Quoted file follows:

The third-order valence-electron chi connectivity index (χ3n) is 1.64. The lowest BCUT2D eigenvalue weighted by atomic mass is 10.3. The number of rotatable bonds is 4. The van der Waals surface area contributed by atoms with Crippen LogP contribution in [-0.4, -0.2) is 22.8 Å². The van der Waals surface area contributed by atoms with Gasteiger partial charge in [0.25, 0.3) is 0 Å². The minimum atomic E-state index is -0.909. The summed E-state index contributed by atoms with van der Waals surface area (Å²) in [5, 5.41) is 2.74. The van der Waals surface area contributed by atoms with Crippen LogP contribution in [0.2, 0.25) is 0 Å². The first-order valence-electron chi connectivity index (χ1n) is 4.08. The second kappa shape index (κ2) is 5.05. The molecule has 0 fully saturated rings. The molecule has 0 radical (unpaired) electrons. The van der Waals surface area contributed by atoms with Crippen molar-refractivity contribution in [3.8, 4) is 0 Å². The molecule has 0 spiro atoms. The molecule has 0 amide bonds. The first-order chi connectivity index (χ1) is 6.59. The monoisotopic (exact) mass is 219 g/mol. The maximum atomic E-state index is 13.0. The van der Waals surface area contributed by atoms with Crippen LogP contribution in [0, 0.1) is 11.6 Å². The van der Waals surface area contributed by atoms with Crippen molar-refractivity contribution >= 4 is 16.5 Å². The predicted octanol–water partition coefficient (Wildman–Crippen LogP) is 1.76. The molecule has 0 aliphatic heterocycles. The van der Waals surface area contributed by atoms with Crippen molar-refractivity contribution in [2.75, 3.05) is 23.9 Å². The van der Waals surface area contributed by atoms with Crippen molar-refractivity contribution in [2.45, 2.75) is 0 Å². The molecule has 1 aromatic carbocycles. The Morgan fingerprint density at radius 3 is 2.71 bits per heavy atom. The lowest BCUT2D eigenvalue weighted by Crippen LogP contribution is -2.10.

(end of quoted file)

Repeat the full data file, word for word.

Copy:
The third-order valence-electron chi connectivity index (χ3n) is 1.64. The lowest BCUT2D eigenvalue weighted by atomic mass is 10.3. The number of rotatable bonds is 4. The van der Waals surface area contributed by atoms with Crippen LogP contribution in [-0.4, -0.2) is 22.8 Å². The van der Waals surface area contributed by atoms with Gasteiger partial charge in [0.25, 0.3) is 0 Å². The minimum atomic E-state index is -0.909. The summed E-state index contributed by atoms with van der Waals surface area (Å²) in [5, 5.41) is 2.74. The van der Waals surface area contributed by atoms with Crippen LogP contribution in [0.2, 0.25) is 0 Å². The first-order valence-electron chi connectivity index (χ1n) is 4.08. The second kappa shape index (κ2) is 5.05. The molecule has 0 fully saturated rings. The molecule has 0 radical (unpaired) electrons. The van der Waals surface area contributed by atoms with Crippen molar-refractivity contribution in [3.8, 4) is 0 Å². The molecule has 0 spiro atoms. The molecule has 0 amide bonds. The first-order chi connectivity index (χ1) is 6.59. The monoisotopic (exact) mass is 219 g/mol. The maximum atomic E-state index is 13.0. The van der Waals surface area contributed by atoms with Crippen LogP contribution in [0, 0.1) is 11.6 Å². The van der Waals surface area contributed by atoms with Crippen molar-refractivity contribution >= 4 is 16.5 Å². The predicted octanol–water partition coefficient (Wildman–Crippen LogP) is 1.76. The molecule has 0 aliphatic heterocycles. The van der Waals surface area contributed by atoms with Crippen molar-refractivity contribution in [2.75, 3.05) is 23.9 Å². The van der Waals surface area contributed by atoms with Crippen molar-refractivity contribution in [2.45, 2.75) is 0 Å². The molecule has 1 aromatic carbocycles. The Morgan fingerprint density at radius 3 is 2.71 bits per heavy atom. The lowest BCUT2D eigenvalue weighted by Crippen LogP contribution is -2.10.